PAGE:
Cover image for Teaching the Internet in libraries
Teaching the Internet in libraries
Gordon, Rachel Singer.
Personal Author:
Publication Information:
Chicago : American Library Association, [2001]

Physical Description:
vii, 143 pages : illustrations ; 28 cm
Format :


Call Number
Material Type
Home Location
Item Holds
ZA4201 .G64 2001 Adult Non-Fiction Non-Fiction Area-Oversize

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As people, particularly those without personal access to technology, increasingly turn to libraries for Internet services, the need for on-site training is clear. This practical guide offers a step-by-step plan for creating a formal training program geared towards the needs of your library and its users. From focused, half-hour tutorials to full-day workshops for library users young and old, Teaching the Internet in Libraries introduces you to the art of teaching. You'll learn how to teach users the basics so that they can independently navigate the Web, and take advantage of the variety of databases and graphical interface electronic catalogs that the modern library has to offer. Packed with screen captures and ready-to-use instruction, this helpful book is flexible enough to adapt to libraries of all types and sizes. Gordon helps you to: Convince administrators that Internet training is essential to your library's outreach efforts. Fulfill the needs of a diverse audience by tailoring training to specific populations (beginners, the elderly, ESL) and interests (job searches, genealogy, e-mail). Solicit feedback for evaluating and improving your training program. Pass on what you l

Reviews 2

Library Journal Review

Public libraries interested in starting or expanding their Internet training programs are in luck, as these two titles will make their task much easier. Gordon (head of computer services, Franklin Park Lib., IL) has written a concise yet complete guide to establishing an Internet training program in a public library. It covers how to select and prepare trainers, set up a training environment, and teach a variety of topics (e.g., Internet basics, genealogy research, job-hunting) to diverse groups (e.g., Spanish speakers, seniors). Also included are descriptions of existing Internet training programs and suggestions for evaluating a training program, plus sample handouts, forms, and promotional materials. (c) Copyright 2010. Library Journals LLC, a wholly owned subsidiary of Media Source, Inc. No redistribution permitted.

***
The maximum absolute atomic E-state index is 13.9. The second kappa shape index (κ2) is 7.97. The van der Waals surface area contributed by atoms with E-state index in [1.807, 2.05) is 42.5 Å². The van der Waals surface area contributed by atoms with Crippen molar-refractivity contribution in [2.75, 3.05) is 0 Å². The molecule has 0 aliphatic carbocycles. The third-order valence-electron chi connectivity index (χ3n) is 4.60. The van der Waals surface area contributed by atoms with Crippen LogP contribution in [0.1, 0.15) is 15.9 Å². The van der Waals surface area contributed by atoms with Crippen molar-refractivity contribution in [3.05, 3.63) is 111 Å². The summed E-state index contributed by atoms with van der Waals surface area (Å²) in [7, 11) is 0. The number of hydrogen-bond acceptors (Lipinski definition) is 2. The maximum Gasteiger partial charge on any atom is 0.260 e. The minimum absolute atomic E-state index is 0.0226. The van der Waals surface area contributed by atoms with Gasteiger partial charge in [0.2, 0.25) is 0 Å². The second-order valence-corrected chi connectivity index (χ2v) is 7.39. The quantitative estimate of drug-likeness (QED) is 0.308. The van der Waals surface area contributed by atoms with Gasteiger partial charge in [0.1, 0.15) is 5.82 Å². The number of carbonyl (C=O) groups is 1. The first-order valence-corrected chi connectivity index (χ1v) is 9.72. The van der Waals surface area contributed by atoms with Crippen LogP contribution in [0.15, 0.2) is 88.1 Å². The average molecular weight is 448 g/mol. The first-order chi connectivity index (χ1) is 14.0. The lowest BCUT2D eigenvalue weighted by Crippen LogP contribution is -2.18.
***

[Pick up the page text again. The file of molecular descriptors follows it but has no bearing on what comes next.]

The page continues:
School Library Journal Review

Gordon's splendid book will help lay the groundwork for establishing Internet training in both school and public libraries. It provides justification for additional computers and information on grant writing, trainer qualifications, and designing classes; and shows sample handouts, including a brochure in Spanish. Smith's title is written for those with technical expertise. It begins with a list of acronyms, but gives no explanation of their meanings. Reasons to use Web-based instruction, when it is inappropriate, and the effectiveness of this type of instruction are justified and expanded through the list of resources at the end of the book. Program examples range from general orientation sessions to information literacy courses. Design development phases are presented in flowchart format. Project development tools, software, hardware, and authoring software programs are covered. Designing the user interface, navigation, screen layout, visual design, user accessibility, and page optimization are addressed. Of these three books, Stephens's title will be of most value to librarians. It presents 12 modules or sets of instruction programs to be used in conjunction with a CD-ROM that offers more than 400 slides, directions, handouts, and fliers. Each module begins with a brief introduction, anticipated outcomes for attendees, and tips for presentation. They cover navigating the Internet and the Web, using e-mail and WWW e-mail services, and security issues and safety tips. Module 12 discusses the consumption of memory by digital images and provides excellent ideas for selection and use of digital images and cameras. Alterations to the modules to suit individual library needs can be completed quickly. The CD-ROM also provides the scripts for each instructional program in Microsoft Word format. The slides are uncluttered with clear font size and pleasing colors. All three books clearly indicate the need for training staff and patrons in effective use of the Internet. Merely providing access to it and to other computer applications is no longer sufficient to utilize fully a library's PAC as well as the wealth of information available on the Web. (c) Copyright 2010. Library Journals LLC, a wholly owned subsidiary of Media Source, Inc. No redistribution permitted.

Table of Contents

Introductionp. v
1 Libraries as Alternative Access Pointsp. 1
2 Choosing and Training Your Trainersp. 10
3 Initiating the Internet Training Programp. 28
4 Teaching to Diverse Groupsp. 53
5 Beyond the Basic Topicsp. 76
6 Successful and Innovative Training Program Ideasp. 92
7 Evaluating Your Programp. 110
A Recommended Resources for Developing an Internet Training Programp. 119
B Sample Handouts, Forms, and Other Materialsp. 124
Indexp. 139